Some precision drilling and screwing later I had my access door in shape with its little adornments of a solar regulator, carbon monoxide alarm, switch bank, kitchen strip light and water heater control firmly in place. Holes were drilled for the wires to run through and where possible had been connected to the appropriate terminals. When finished it was going to look like Cape Canaveral.
The wiring was almost ready to go but before committing to a final installation I made sure to mark each wire with a little plus or minus and a note to say what it came from. This is the kind of organization that has established fantastic banking empires the world over, banks which I might add, are definitely not stealing from the poor at all. No, not a bit of it.
My old and trusted crimp tool was in its element as not since I worked at a car stereo dealer has it been taken out of the tool box. I’m sure I heard it squeal with delight at every crushed connector, holding wires in place so tight that only an act of god could shift them.
The process of wiring is a tedious and cautious one, a single mistake could signal the end of every single component in the chain and I could ill-afford such a costly cock up.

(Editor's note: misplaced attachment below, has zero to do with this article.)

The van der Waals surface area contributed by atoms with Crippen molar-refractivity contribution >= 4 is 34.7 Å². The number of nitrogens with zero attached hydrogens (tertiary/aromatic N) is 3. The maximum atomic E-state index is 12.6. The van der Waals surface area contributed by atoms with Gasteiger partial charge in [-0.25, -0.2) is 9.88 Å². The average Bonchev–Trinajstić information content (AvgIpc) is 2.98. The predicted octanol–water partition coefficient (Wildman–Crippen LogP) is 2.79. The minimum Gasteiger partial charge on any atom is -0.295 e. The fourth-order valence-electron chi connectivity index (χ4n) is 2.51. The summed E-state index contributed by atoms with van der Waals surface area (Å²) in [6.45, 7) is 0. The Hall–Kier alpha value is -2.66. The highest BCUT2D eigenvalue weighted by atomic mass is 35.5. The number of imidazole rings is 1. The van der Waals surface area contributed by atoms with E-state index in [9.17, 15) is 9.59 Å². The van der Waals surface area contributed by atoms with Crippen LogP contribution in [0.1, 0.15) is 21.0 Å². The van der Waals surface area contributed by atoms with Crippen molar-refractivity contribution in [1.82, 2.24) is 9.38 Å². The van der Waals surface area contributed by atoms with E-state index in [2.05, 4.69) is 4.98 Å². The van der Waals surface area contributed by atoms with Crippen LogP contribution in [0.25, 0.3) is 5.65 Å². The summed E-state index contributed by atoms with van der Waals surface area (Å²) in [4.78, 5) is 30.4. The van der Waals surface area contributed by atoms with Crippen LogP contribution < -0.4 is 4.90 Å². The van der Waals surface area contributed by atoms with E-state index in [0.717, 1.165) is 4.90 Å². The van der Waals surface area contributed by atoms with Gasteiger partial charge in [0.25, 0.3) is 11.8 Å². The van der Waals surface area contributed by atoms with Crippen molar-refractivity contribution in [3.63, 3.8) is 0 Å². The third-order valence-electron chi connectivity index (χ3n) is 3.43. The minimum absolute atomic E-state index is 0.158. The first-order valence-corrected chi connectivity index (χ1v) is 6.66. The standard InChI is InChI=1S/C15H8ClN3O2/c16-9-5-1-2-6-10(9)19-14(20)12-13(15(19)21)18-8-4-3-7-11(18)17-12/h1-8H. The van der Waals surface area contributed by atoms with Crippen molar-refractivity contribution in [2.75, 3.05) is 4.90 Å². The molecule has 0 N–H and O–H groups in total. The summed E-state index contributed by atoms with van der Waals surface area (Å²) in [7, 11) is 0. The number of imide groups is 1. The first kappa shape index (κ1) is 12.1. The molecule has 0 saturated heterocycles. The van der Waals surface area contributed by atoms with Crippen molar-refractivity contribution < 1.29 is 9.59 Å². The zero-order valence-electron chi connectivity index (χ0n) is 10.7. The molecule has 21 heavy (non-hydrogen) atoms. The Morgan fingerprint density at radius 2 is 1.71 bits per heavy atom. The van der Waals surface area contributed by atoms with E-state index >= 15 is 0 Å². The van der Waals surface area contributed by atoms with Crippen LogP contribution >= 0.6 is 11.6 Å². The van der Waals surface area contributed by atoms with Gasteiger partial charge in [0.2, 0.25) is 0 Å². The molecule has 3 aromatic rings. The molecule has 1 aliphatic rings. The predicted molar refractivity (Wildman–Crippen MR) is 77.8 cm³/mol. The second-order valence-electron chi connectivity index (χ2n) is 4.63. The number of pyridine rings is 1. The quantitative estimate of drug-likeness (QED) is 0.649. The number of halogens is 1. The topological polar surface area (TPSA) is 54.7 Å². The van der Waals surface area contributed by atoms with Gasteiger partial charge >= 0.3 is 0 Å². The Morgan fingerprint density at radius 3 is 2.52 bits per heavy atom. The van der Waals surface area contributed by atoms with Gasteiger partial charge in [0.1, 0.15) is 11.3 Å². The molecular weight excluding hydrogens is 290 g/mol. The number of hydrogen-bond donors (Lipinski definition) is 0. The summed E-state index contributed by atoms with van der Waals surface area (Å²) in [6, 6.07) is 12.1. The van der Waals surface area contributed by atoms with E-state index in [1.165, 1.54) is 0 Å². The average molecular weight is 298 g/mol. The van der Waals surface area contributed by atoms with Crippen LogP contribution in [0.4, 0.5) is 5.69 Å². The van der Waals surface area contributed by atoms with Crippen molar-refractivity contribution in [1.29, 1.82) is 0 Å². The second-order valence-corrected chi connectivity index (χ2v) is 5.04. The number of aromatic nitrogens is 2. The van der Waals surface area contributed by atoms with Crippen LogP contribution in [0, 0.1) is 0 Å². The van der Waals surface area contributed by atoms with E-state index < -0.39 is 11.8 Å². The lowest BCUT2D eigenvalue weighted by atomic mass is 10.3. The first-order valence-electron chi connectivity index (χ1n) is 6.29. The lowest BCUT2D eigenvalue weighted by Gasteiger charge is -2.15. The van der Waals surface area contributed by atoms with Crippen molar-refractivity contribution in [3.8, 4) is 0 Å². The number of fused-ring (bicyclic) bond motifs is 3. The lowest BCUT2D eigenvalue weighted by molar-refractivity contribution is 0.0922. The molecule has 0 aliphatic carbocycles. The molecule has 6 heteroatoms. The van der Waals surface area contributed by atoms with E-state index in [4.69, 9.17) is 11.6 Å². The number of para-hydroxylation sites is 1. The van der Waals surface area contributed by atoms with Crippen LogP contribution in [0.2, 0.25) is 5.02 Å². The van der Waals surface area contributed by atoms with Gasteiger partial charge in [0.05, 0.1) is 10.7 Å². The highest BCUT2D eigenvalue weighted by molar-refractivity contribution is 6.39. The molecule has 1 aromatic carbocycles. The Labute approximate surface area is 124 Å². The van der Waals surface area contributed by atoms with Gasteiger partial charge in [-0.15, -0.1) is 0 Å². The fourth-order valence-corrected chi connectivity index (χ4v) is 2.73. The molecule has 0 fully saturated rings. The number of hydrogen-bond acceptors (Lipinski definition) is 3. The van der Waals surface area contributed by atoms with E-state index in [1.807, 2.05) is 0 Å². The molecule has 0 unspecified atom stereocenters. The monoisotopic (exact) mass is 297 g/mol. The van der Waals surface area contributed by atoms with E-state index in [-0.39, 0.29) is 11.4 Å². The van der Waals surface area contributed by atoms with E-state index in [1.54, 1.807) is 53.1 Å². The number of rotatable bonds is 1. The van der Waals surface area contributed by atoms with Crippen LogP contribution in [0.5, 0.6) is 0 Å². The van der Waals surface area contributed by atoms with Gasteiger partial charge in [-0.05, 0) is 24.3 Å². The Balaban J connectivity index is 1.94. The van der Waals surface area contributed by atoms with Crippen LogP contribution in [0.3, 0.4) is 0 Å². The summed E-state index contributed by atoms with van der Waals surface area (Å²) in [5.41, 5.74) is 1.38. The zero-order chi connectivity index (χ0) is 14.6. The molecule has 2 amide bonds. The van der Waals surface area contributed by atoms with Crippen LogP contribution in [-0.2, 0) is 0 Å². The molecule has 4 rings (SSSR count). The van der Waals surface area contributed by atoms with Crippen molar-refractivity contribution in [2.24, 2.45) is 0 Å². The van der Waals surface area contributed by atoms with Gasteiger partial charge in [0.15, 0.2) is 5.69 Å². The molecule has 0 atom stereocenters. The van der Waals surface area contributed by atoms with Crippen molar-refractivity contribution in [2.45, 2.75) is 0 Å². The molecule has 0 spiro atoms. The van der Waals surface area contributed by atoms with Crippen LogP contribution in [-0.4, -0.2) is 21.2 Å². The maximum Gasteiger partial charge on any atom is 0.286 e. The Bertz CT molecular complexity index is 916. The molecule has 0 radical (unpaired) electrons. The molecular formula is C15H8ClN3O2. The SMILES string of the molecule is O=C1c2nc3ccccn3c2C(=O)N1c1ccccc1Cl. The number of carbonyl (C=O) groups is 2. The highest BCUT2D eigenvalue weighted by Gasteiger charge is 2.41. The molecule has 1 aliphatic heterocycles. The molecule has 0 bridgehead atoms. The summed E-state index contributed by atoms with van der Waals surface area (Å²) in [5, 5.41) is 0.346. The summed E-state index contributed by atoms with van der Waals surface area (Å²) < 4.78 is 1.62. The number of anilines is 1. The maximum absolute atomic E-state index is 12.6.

After what seemed like an eternity of trimming, stripping and twisting wires (actually about seven hours), clamping crimps on them and taping them tidily out of the way, I was ready to test everything.
The solar panel still needed fitting but I needed a dry day for that, and the leisure battery still had plenty of charge so I was okay for diagnostic checks. I always wanted to say that.
First up, the light. I switched it on and it lit up. I’d call that a success.
Next was the water pump and its confusing to wire switch. I pressed the switch, its little green LED came on and the pump pumped. Another success.
The water heater also provided no shocks and its green light came on when I slid the switch across. That meticulous planning had worked so far and I was feeling that swell of gushy pride again.
Last of all I checked the bean can sized inverter which had a lighter plug on one end and the plug socket and USB slot on the other. It came on and I plugged my phone charger in. The phone was happy receiving some juice and I was happy that there were no fireworks, sparks or unpleasant ‘plastic melting’ type smells.
Not much left to do now except fit the solar panel on the roof, my job for the next day.
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